Another governmental role ac­cepted in blind faith by the practi­cal man is that of the handicap­per, arbitrarily adjusting the vol­untary agreements that have been reached in the market place. In 1966, Florida orange growers had a bountiful harvest, a surplus situ­ation from which the U. S. De­partment of Agriculture hastened to rescue them. But the price sup­port program, based on use of orange juice in the school lunch program, afforded little help. Fi­nally, the processors wisely cut out of the government program with a sales campaign to sell or­ange juice at lower prices. Early results indicate success; consump­tion is running 20 per cent heavier than in the previous year. Juice processors and consumers, in this instance, have found a way around the government’s good intentions. May it serve as a lesson to all who place their faith in the "practi­cality" of government relief!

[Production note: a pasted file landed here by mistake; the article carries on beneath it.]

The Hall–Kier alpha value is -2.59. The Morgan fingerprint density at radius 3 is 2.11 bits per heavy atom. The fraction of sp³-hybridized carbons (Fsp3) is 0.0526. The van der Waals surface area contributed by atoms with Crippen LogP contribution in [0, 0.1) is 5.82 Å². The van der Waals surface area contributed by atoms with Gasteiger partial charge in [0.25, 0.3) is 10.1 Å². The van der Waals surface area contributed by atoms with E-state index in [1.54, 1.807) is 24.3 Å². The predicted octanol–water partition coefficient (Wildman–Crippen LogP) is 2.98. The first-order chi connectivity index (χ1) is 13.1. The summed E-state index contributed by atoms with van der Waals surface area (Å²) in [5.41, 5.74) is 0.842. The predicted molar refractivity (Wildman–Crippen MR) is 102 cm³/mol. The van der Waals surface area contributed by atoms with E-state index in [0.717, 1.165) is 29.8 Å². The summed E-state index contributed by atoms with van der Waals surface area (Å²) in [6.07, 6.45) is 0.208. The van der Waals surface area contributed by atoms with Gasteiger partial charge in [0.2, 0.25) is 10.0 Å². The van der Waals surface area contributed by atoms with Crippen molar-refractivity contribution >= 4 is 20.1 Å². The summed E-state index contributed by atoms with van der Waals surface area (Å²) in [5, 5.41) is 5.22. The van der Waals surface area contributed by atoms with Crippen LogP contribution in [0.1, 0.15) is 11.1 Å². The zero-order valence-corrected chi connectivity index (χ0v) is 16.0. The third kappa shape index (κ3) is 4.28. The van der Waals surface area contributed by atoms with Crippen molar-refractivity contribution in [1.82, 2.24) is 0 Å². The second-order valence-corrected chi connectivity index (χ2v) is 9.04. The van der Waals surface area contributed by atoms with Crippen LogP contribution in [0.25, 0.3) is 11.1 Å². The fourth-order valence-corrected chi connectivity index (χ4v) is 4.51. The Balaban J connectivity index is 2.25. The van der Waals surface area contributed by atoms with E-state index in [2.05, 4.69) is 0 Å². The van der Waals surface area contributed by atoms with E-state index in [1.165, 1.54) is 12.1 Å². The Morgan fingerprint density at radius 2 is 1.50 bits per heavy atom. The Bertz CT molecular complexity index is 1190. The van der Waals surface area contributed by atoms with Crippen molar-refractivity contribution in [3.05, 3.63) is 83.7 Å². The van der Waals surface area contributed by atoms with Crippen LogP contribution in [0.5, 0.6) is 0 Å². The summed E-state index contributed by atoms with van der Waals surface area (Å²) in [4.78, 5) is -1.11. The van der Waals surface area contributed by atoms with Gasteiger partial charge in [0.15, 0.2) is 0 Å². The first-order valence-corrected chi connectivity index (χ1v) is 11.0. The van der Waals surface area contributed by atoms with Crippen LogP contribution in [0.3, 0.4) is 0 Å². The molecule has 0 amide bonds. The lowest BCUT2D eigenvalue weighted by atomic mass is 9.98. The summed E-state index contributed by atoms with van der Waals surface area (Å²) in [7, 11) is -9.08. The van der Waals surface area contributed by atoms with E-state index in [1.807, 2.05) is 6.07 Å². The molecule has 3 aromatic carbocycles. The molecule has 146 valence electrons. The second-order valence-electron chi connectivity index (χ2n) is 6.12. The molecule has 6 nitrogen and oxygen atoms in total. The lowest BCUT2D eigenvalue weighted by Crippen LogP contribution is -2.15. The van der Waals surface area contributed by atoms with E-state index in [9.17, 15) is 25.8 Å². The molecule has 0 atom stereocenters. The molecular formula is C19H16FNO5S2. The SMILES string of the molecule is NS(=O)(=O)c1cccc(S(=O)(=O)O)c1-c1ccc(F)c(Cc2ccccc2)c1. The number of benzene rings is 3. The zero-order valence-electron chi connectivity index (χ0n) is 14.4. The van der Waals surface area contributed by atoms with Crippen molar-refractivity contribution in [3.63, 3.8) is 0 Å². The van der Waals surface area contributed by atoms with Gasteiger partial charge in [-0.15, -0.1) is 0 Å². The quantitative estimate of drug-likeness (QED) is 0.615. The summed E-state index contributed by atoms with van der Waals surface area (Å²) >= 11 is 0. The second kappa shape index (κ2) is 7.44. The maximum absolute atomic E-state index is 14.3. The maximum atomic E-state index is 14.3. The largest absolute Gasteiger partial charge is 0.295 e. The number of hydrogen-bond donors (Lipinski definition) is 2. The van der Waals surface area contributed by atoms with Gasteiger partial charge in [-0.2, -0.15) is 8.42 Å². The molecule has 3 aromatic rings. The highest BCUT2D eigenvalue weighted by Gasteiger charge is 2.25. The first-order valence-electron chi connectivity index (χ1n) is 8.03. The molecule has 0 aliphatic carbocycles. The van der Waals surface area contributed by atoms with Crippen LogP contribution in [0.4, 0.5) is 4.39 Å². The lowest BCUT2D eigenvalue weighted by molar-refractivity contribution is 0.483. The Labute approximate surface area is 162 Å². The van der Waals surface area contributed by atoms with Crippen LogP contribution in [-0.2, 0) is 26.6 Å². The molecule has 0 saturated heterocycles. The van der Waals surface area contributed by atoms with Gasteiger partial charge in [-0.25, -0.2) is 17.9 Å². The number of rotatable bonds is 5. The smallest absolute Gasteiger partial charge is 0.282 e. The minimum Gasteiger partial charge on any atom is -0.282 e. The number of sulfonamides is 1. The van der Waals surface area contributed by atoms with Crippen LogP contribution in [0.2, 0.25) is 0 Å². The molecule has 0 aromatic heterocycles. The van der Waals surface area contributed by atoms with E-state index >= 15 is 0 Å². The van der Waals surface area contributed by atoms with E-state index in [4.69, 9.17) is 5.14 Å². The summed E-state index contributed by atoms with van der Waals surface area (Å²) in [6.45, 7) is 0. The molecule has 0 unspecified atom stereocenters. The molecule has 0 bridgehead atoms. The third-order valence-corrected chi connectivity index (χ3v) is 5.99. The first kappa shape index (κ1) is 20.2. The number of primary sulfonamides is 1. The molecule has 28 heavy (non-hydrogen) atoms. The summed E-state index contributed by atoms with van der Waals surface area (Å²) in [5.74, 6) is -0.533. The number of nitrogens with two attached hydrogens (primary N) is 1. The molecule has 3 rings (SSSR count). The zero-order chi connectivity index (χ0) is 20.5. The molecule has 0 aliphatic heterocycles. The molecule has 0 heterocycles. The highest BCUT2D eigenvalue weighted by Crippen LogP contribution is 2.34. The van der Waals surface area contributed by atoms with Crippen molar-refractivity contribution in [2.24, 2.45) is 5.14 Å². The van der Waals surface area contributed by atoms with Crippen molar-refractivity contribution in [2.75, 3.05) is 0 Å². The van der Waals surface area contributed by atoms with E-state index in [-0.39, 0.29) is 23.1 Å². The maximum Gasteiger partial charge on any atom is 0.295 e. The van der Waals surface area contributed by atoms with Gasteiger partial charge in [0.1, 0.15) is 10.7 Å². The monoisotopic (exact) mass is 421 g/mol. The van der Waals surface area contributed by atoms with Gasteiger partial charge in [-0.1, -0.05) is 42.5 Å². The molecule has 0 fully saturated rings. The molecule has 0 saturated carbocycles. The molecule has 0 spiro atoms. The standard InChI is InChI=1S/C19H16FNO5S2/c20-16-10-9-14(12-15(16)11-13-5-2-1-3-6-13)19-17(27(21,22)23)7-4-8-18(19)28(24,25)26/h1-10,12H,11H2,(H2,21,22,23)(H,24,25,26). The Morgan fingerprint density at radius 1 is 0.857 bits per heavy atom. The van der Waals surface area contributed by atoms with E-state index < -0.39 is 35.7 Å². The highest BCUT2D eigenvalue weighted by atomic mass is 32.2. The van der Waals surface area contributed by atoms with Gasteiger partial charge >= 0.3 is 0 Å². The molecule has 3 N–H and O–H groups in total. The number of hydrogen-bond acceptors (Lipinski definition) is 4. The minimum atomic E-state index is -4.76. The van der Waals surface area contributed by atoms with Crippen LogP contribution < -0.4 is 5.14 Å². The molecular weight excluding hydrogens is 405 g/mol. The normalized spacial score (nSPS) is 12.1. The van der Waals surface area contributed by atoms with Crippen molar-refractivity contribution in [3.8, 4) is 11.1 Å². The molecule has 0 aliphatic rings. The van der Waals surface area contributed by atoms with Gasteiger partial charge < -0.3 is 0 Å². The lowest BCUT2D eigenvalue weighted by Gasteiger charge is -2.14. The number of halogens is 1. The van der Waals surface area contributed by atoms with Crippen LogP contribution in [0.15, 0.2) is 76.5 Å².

This poses a provocative ques­tion. Why is it that when a man of proven ability in private under­takings is ordained with govern­mental power, he so often becomes a hobble to progress? Why the dif­ference between the success he was and the failure he becomes?

There is a difference — of this there can be little doubt — but what is that difference? Call the difference self-reliance. Call it self-responsibility. Call it incentive to achieve a greater reward. Call it a fear of not succeeding. Call it a burning desire to serve customers better than does a competitor. Call it any or all of these. A business­man places his savings and per­sonal effort on the line, betting he will succeed. He must rely upon himself; success or failure is his personal responsibility. If he does not attract enough customers, he will not obtain a satisfactory in­come and may even lose his sav­ings. He risks all this on his ability to serve others and achieve in return the financial and psy­chological rewards of profit and satisfaction. The private owner­ship spur is two-fold and very real — fear of failure, and pleasure of success.